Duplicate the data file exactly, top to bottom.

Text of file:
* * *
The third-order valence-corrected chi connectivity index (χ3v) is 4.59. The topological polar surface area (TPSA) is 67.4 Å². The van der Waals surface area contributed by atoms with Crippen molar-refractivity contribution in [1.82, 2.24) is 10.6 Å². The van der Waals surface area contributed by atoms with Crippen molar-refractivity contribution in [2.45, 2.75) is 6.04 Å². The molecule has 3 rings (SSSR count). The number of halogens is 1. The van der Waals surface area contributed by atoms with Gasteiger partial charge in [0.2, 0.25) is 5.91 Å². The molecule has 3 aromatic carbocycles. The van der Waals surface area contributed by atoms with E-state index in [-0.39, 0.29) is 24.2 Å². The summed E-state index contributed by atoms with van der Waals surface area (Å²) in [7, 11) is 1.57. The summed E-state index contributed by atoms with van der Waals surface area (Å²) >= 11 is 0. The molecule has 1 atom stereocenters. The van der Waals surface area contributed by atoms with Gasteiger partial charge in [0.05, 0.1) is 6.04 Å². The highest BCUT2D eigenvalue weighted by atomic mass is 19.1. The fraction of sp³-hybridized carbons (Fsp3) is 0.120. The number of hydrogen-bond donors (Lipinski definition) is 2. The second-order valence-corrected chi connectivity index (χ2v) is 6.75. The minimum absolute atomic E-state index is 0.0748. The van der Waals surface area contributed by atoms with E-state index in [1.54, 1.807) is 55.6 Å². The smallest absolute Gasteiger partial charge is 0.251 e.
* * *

The third-order valence-corrected chi connectivity index (χ3v) is 4.59. The topological polar surface area (TPSA) is 67.4 Å². The van der Waals surface area contributed by atoms with Crippen molar-refractivity contribution in [1.82, 2.24) is 10.6 Å². The van der Waals surface area contributed by atoms with Crippen molar-refractivity contribution in [2.45, 2.75) is 6.04 Å². The molecule has 3 rings (SSSR count). The number of halogens is 1. The van der Waals surface area contributed by atoms with Gasteiger partial charge in [0.2, 0.25) is 5.91 Å². The molecule has 3 aromatic carbocycles. The van der Waals surface area contributed by atoms with E-state index in [-0.39, 0.29) is 24.2 Å². The summed E-state index contributed by atoms with van der Waals surface area (Å²) in [7, 11) is 1.57. The summed E-state index contributed by atoms with van der Waals surface area (Å²) >= 11 is 0. The molecule has 1 atom stereocenters. The van der Waals surface area contributed by atoms with Gasteiger partial charge in [0.05, 0.1) is 6.04 Å². The highest BCUT2D eigenvalue weighted by atomic mass is 19.1. The fraction of sp³-hybridized carbons (Fsp3) is 0.120. The number of hydrogen-bond donors (Lipinski definition) is 2. The second-order valence-corrected chi connectivity index (χ2v) is 6.75. The minimum absolute atomic E-state index is 0.0748. The van der Waals surface area contributed by atoms with E-state index in [1.54, 1.807) is 55.6 Å². The smallest absolute Gasteiger partial charge is 0.251 e.